Wilks explained his concern that he’s not certain of the logistics and costs with the four off-site spaces between the Village and Bond Parc before signing an agreement and moving forward, however said this project is a group effort and he wants to work alongside everyone involved.
“I think the input we’ve taken in and the changes we’ve made have made it a better project,” Wilks said. “We’re in this for the long haul – my kids and their kids will be there for generations to come”
Gabriele said that if the applicant is unable to make a deal with Bond Parc for parking spaces, and he presents those facts to the Village, he can try to work out a deal with the Village.
On the two affordable housing units in the proposed building, Prior said his applicant would prefer to not have language in the agreement that expressly address work-force housing in a particular context. Gabriele said the village has affordable housing in three of its districts, and said it would create an issue if the off-site parking spaces were automatically given to the affordable housing units, and onsite spaces were given to other tenants.
As a result, Wilks said he’s being put in a position where if he were to give someone a space in the garage five cars away from the door, they could argue they’re being discriminated against because he didn’t give them a spot close enough to the door.
“I don’t think it was intentional, but these tweaks in the agreement create problems for me and set me up for lawsuits,” Wilks said.
Prior argued that they are obligated by law to comply with the Long Island Workforce Housing Act, and asked if the language is necessary in a BZA decision.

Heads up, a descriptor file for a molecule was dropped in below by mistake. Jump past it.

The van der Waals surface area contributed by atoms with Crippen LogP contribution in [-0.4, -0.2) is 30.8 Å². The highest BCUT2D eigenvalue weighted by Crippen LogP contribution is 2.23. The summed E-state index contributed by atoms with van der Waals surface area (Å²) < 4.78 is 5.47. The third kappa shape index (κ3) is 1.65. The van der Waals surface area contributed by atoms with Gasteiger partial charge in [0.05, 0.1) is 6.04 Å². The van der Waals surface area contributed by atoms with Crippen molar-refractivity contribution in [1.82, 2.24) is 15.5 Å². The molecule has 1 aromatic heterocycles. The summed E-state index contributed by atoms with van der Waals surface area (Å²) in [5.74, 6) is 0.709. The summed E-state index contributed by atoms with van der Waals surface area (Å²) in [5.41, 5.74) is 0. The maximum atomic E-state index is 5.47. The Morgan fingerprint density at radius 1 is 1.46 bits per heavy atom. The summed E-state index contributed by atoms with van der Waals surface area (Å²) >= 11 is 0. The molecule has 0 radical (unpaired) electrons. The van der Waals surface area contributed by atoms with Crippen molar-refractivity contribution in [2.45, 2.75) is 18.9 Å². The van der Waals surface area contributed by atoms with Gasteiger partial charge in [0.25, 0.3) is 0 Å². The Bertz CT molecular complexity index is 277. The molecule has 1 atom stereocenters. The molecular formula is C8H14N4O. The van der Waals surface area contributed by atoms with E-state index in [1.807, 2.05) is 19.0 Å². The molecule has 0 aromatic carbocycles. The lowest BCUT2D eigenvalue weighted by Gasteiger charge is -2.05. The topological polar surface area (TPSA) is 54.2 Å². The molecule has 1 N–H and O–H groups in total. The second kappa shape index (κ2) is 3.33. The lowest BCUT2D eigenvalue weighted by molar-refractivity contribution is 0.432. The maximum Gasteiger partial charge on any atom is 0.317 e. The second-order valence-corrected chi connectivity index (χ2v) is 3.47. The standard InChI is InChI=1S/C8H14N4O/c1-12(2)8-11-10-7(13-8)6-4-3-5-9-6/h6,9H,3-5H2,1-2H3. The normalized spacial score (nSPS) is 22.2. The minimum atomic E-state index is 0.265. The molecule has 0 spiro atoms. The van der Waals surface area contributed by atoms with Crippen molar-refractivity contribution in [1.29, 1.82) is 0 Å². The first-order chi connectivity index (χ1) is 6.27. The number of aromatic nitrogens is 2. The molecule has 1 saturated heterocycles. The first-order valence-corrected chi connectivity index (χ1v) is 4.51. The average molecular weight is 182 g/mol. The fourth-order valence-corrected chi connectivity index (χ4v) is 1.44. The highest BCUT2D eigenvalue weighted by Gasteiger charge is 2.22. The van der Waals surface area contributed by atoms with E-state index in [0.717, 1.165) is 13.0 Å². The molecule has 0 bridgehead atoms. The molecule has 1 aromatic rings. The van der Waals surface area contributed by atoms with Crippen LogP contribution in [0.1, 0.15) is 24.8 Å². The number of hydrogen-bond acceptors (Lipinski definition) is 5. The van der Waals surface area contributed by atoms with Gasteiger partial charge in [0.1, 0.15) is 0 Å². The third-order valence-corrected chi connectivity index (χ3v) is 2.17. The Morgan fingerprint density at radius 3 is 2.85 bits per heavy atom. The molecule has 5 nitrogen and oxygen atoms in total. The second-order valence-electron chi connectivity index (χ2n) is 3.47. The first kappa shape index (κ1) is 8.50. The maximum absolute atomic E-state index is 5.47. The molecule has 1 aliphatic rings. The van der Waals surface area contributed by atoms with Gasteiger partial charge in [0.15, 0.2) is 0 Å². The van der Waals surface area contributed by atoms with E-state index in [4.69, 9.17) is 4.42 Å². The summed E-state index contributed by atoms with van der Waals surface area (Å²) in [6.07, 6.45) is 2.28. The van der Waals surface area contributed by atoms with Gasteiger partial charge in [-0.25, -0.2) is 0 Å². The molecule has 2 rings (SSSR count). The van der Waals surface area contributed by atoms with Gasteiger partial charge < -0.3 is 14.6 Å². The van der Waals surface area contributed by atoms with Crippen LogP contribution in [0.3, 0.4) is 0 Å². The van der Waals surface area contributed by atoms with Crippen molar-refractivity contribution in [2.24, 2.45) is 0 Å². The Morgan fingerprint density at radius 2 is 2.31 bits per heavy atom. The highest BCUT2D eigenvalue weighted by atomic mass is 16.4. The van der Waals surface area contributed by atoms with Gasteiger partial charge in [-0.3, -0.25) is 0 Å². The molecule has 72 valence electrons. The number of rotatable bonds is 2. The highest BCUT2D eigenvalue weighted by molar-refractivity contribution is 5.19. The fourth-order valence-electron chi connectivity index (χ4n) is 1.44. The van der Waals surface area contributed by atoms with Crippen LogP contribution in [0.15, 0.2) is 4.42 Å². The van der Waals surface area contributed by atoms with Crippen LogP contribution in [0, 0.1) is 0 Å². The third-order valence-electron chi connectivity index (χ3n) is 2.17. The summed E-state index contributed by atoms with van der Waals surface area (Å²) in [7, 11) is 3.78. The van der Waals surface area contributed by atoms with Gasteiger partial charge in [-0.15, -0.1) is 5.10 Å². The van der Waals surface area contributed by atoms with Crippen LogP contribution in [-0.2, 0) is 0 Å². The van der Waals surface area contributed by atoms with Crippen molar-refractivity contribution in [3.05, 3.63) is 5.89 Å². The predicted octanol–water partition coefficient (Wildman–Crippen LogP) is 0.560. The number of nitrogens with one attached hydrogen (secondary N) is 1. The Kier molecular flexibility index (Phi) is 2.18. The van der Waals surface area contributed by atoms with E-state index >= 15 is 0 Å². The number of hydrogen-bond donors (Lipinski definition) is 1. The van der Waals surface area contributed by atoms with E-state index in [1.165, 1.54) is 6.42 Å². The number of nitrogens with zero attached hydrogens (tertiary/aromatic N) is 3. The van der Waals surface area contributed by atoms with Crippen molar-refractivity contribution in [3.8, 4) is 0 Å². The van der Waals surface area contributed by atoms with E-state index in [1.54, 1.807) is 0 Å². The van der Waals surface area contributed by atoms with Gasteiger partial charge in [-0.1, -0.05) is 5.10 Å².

During the meeting, Gabriele re-wrote the sentence in question regarding the affordable housing units in an attempt to make it more generic. Gabriele said it is “probably not” necessary for it to be in the BZA decision, however said it functions as a protection for the Village.
At the end of the meeting, the BZA decided to remove one sentence regarding the affordable housing units because, among other reasons, the Board of Trustees addressed issues relating to the affordable housing units in its conditional use permit and these issues would again be addressed in the regulatory agreement to be entered into between the developer and the Village regarding those units.
BZA members Eileen Falk, Richard Shapiro and David Kirschenbaum agreed that the sentence should come out, however Marleen Gerber disagreed and Chairman DeLuccia deferred to Gabriele.
Going forward, Gabriele said there are a number of other agreements that need to be worked out between the Village and the applicant, and depending on if there are delays due to the ongoing COVID-19 coronavirus pandemic, demolishment of the existing structure and completion of the new building could be completed by mid-2022.